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Martin Amis described his close friend Hitchens as an auto-contrarian and a 'bit of a scallywag'. Photograph: Shannon Stapleton/Reuters "Little Keith" called him a suffering auto-contrarian and likened him to Houdini; Graydon Carter said he was a "bit of a scallywag" but an editor's dream; and the doctor who treated him for the cancer of the oesophagus that killed him said he was a "pioneer at the frontier".
I first met Toni Morrison about 15 years ago, to talk about her seventh novel, Paradise , an encounter I remember largely for its number of terrifying pauses. Morrison, in her late 60s then, was at the height of her powers, a Nobel laureate with a famously low tolerance for journalists and critics, and a personal style as distinctive as her prose: silver dreadlocks, sharp, unwavering eye contact and a manner of speech – when she did speak – that, to her annoyance, people were wont to call poetry. Now she sits in her publisher's office in New York, the city laid out beneath her.
The Today programme on Radio 4 had a fascinating debate on the misuse of the word literally.
3 February 2012 Last updated at 13:42 ET
These two postmodern stories from 1993 have remained under my radar until now. Will Self writes irony and challenges gender roles along the way with immaculately timed black humour. The lead character in each of these stories wakes up to something of an anatomical surprise.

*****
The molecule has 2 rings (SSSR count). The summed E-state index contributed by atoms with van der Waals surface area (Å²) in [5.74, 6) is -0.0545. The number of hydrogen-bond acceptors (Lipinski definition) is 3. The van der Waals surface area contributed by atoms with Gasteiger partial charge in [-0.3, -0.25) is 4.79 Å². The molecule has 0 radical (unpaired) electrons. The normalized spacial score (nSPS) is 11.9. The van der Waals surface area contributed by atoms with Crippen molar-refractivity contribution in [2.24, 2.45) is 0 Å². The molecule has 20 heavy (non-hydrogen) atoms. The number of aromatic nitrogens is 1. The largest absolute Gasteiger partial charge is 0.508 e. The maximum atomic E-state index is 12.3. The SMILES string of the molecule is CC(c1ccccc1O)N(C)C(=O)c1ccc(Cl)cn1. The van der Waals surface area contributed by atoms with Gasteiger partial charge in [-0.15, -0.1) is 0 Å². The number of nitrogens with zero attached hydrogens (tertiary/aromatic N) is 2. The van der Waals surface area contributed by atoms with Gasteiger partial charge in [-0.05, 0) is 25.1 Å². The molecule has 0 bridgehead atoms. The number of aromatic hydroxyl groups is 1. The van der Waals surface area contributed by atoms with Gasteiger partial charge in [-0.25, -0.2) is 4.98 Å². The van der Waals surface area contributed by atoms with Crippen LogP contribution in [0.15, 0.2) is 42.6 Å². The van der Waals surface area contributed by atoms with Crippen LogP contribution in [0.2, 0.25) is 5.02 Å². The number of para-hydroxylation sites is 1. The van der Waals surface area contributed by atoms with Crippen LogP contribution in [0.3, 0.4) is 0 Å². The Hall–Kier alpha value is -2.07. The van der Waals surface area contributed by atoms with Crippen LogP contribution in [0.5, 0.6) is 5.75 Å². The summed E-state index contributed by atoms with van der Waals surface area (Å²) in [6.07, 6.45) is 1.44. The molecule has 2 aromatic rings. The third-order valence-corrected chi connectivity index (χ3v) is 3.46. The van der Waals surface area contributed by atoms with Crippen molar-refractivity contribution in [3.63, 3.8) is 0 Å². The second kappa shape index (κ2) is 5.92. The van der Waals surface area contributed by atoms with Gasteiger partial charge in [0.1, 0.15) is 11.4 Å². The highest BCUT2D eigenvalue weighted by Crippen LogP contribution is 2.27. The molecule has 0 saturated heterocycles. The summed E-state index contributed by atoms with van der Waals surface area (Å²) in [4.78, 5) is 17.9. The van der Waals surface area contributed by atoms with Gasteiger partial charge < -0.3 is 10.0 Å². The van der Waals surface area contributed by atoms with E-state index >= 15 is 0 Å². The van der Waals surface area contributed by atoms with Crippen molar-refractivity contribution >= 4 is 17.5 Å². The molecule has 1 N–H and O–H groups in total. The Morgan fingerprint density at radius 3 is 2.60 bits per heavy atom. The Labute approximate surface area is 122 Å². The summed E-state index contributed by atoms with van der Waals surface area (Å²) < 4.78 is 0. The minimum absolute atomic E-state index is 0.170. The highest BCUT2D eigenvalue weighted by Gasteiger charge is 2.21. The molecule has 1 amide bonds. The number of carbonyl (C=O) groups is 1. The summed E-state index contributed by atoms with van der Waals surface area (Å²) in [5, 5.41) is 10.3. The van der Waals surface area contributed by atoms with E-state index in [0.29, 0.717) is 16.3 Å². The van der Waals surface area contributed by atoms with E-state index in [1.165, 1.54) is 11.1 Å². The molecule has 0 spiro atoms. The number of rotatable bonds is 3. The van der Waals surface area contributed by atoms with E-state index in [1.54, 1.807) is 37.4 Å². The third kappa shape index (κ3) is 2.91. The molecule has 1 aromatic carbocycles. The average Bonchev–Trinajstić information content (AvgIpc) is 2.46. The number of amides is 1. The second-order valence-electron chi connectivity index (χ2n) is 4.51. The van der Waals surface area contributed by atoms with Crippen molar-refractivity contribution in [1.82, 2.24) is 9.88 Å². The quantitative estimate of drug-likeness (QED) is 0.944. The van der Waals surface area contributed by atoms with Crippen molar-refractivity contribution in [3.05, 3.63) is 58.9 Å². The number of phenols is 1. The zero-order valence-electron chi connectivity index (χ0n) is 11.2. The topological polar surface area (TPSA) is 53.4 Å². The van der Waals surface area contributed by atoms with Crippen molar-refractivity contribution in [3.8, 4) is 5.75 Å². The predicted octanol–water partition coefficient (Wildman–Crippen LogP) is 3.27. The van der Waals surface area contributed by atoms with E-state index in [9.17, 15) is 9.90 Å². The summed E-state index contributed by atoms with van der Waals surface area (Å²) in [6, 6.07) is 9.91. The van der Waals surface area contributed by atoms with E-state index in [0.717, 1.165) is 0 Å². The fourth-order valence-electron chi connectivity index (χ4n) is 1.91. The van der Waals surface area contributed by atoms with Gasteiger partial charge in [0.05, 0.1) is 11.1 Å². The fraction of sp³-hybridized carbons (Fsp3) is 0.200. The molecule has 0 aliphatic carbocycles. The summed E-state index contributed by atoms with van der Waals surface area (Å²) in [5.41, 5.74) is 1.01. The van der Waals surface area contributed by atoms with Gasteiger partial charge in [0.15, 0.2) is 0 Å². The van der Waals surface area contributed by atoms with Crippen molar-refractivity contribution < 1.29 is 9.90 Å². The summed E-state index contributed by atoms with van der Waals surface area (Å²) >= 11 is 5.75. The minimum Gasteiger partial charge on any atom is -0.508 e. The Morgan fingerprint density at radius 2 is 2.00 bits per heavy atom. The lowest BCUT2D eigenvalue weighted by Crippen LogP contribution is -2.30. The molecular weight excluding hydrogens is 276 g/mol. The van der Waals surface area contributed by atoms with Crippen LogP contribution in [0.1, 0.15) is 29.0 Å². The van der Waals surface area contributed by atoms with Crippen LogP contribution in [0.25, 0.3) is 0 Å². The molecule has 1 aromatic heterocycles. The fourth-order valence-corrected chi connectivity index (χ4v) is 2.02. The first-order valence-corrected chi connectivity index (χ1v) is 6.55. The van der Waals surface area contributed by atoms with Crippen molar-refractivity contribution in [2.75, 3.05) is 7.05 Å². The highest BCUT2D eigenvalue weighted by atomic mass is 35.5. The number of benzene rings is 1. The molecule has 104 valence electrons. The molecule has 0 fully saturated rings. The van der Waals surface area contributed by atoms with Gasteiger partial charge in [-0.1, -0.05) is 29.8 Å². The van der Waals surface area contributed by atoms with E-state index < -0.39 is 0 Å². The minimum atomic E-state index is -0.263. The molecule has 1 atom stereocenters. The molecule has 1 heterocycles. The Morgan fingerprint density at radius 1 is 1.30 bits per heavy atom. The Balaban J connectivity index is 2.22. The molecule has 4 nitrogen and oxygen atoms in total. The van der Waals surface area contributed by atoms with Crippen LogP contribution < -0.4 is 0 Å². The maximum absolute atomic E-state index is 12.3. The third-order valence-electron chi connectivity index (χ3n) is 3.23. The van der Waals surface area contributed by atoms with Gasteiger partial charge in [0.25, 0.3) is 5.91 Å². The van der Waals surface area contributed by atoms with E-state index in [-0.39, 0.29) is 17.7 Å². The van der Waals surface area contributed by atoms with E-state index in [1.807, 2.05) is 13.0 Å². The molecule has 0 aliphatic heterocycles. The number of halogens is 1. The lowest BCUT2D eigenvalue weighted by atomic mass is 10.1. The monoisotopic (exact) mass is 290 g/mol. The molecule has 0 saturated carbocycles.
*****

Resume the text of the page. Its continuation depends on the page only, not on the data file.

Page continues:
Winged With Death by John Baker, Flambard Press (2009) ISBN 978-1906601027, 291pp £8.98 ‘It was 1972 and I was eighteen years old.
Back in 1950, Alfred Hitchcock hired Oscar-nominated screenwriter Raymond Chandler to pen the script for his next project, Strangers on a Train — a thriller based on Patricia Highsmith 's novel of the same name. Almost immediately their ideas clashed, and before long their working relationship deteriorated beyond repair, apparently culminating with Chandler remarking loudly one day, within earshot of the director, "Look at the fat bastard trying to get out of his car!" Soon Chandler was let go; his drafts largely discarded.
Christopher Hitchens: 'I became a journalist partly so that I wouldn't ever have to rely on the press for my information.' Photograph: KeystoneUSA-ZUMA/Rex Features
Samuel Beckett’s letters are full of the literary names he encountered through his work: authors he wrote about (Proust), poets he translated (Apollinaire), peers he monitored (Ionesco), and predecessors he admired (Joyce). But, in his non-professional life, Beckett was also an avid reader, discussing his favorite reads (and not-so-favorite) with many of his correspondents. What did Beckett read in his spare time?
17 October 2011 Last updated at 11:26 GMT By Stephanie Hegarty BBC World Service
1Q84, Haruki Murakami 's new novel, is 1,000 pages long and is published in three volumes. It took the author three years to write and it is possible, on an 11-hour flight from New York to Honolulu, to get through about half of it. Murakami looks crestfallen on receipt of this news – the ratio of writing to reading time is never very encouraging for a writer – and yet if anything tests a novel's power to transport, it is reading it at the back of economy on a full flight over long haul.